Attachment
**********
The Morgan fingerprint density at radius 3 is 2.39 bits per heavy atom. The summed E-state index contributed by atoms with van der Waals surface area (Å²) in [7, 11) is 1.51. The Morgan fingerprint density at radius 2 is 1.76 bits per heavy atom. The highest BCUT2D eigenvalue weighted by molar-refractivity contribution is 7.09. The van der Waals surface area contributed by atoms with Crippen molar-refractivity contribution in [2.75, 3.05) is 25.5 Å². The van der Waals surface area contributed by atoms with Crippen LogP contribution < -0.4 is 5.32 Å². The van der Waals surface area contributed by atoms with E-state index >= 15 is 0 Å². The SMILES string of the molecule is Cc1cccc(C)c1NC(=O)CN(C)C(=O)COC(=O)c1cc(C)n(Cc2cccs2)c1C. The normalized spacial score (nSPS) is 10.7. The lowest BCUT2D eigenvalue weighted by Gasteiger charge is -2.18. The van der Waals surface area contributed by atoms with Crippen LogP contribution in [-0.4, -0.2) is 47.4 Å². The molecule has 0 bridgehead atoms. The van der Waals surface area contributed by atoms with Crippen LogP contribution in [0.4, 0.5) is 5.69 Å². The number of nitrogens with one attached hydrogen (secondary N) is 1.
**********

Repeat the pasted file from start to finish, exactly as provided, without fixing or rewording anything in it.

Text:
The Morgan fingerprint density at radius 3 is 2.39 bits per heavy atom. The summed E-state index contributed by atoms with van der Waals surface area (Å²) in [7, 11) is 1.51. The Morgan fingerprint density at radius 2 is 1.76 bits per heavy atom. The highest BCUT2D eigenvalue weighted by molar-refractivity contribution is 7.09. The van der Waals surface area contributed by atoms with Crippen molar-refractivity contribution in [2.75, 3.05) is 25.5 Å². The van der Waals surface area contributed by atoms with Crippen LogP contribution < -0.4 is 5.32 Å². The van der Waals surface area contributed by atoms with E-state index >= 15 is 0 Å². The SMILES string of the molecule is Cc1cccc(C)c1NC(=O)CN(C)C(=O)COC(=O)c1cc(C)n(Cc2cccs2)c1C. The normalized spacial score (nSPS) is 10.7. The lowest BCUT2D eigenvalue weighted by Gasteiger charge is -2.18. The van der Waals surface area contributed by atoms with Crippen LogP contribution in [-0.4, -0.2) is 47.4 Å². The molecule has 0 bridgehead atoms. The van der Waals surface area contributed by atoms with Crippen LogP contribution in [0.4, 0.5) is 5.69 Å². The number of nitrogens with one attached hydrogen (secondary N) is 1.